GMAT Tip of the Week: Spotting the Trap

Matt Damon’s character in the poker-themed movie Rounders had a famous line: “If you can’t spot the sucker in the first half-hour at the table, then you are the sucker.”  The same is often true of GMAT questions — on a difficult question, if you can’t spot the sucker choice, the most popular incorrect answer, there’s a high likelihood that you’ll pick it it yourself.

Learning to understand the GMAT’s popular “sucker choice”  techniques can make you a much better test-taker.  It can also be a much more enjoyable way to study — instead of seeing the traps as threats, you can learn to enjoy the process of outsmarting the GMAT authors.  It’s also a great way to learn from your mistakes, noting after you’ve reviewed an error “I see where you tricked me,” a knowing insight into the test and not a criticism of yourself.  The test is cleverly written, so embrace the insights you  gain about it.  Note a few things about trap answers on the GMAT:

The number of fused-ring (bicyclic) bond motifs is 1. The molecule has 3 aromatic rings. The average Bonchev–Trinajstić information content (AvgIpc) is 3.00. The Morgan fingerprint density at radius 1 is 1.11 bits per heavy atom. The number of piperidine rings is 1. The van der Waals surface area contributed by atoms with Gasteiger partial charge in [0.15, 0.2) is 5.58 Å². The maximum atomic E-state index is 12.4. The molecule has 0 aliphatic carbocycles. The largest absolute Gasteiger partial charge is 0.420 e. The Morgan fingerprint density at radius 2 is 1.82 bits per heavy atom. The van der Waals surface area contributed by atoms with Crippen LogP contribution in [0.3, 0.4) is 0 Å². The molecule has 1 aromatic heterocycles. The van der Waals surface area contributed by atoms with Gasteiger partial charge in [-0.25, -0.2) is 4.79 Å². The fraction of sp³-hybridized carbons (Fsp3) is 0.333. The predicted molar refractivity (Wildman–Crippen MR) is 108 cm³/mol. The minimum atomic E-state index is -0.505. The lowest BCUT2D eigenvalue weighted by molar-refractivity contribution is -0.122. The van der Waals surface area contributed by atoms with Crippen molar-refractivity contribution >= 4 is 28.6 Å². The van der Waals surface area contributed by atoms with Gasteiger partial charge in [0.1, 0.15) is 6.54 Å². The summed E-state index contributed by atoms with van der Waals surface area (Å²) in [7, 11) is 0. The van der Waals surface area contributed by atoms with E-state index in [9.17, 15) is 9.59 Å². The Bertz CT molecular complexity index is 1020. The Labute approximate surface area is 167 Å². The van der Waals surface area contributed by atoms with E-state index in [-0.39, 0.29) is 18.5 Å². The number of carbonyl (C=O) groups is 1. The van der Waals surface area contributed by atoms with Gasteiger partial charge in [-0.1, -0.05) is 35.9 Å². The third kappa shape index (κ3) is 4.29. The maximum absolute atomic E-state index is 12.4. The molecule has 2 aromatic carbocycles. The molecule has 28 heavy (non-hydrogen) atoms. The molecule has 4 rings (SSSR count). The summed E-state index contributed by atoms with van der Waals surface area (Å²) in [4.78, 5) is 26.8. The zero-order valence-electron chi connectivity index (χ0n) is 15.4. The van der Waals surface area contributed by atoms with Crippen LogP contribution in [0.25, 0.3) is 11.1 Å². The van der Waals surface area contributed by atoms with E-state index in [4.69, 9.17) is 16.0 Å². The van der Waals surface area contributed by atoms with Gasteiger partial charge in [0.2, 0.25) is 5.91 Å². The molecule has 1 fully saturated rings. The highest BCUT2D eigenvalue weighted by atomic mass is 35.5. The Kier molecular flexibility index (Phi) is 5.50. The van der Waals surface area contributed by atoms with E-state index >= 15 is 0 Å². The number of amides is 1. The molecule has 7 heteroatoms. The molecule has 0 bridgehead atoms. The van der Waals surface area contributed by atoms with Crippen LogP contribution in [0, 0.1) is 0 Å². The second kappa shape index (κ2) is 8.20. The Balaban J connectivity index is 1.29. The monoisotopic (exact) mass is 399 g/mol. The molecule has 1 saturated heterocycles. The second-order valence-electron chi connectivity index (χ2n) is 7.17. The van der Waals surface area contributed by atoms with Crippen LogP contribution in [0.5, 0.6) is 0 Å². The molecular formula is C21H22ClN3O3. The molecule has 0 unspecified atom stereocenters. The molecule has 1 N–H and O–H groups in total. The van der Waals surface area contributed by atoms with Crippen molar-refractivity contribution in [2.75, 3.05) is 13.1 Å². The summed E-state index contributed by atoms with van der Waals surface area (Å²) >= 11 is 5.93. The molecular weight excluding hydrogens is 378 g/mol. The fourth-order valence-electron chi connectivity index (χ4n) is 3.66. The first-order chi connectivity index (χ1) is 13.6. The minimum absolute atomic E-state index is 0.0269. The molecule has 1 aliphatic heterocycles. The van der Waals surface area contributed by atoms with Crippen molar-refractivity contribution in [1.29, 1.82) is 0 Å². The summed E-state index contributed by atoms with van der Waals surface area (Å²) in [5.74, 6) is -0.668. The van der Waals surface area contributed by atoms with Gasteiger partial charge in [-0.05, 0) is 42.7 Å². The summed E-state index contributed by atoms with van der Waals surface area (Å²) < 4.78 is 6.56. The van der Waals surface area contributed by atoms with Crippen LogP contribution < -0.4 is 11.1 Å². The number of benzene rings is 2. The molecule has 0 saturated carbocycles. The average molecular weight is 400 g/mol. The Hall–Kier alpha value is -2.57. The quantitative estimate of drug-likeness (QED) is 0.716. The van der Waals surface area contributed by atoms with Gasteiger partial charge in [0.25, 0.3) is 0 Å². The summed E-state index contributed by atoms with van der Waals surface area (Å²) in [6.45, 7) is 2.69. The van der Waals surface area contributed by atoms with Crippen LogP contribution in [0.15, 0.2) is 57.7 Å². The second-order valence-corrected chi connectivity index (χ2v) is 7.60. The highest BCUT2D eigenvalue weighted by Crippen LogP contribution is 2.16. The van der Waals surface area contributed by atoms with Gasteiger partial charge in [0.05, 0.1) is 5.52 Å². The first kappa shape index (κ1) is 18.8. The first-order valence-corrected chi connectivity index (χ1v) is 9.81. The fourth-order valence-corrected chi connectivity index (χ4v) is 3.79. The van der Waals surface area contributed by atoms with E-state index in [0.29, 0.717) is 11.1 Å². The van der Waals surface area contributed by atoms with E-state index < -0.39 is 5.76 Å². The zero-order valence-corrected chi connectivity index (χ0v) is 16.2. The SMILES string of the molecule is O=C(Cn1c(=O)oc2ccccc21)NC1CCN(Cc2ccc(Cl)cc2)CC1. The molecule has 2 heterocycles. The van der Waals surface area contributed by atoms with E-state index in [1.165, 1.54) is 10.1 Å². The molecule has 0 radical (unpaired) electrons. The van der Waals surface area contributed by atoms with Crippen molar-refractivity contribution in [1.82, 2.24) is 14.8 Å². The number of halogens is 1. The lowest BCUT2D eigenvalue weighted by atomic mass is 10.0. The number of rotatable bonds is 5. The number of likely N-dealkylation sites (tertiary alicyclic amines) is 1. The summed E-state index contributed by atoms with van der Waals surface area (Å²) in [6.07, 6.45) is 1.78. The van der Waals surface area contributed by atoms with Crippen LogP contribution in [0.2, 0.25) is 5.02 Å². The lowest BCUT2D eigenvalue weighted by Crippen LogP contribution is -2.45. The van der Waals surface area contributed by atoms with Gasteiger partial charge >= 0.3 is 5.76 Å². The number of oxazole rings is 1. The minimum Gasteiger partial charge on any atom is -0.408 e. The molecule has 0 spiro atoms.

– To be a truly well-written “sucker” choice it has to be satisfying to an examinee

– The trap answer generally answers a question, but not the question

– Trap answers usually leave the process a step short or include some partial correctness…but a fatal flaw

Let’s consider a couple examples:

Raisins are made by drying grapes in the sun. Although some of the sugar in the grapes is caramelized in the process, nothing is added. Moreover, the only thing removed from the grapes is the water that evaporates during the drying, and water contains no calories or nutrients. The fact that raisins contain more iron per food calorie than grapes do is thus puzzling.

Which one of the following, if true, most helps to explain why raisins contain more iron per calorie than do grapes?

A.Since grapes are bigger than raisins, it takes several bunches of grapes to provide the same amount of iron as a handful of raisins does.
B.Caramelized sugar cannot be digested, so its calories do not count toward the food calorie content of raisins.
C.The body can absorb iron and other nutrients more quickly from grapes than from raisins because of the relatively high water content of grapes.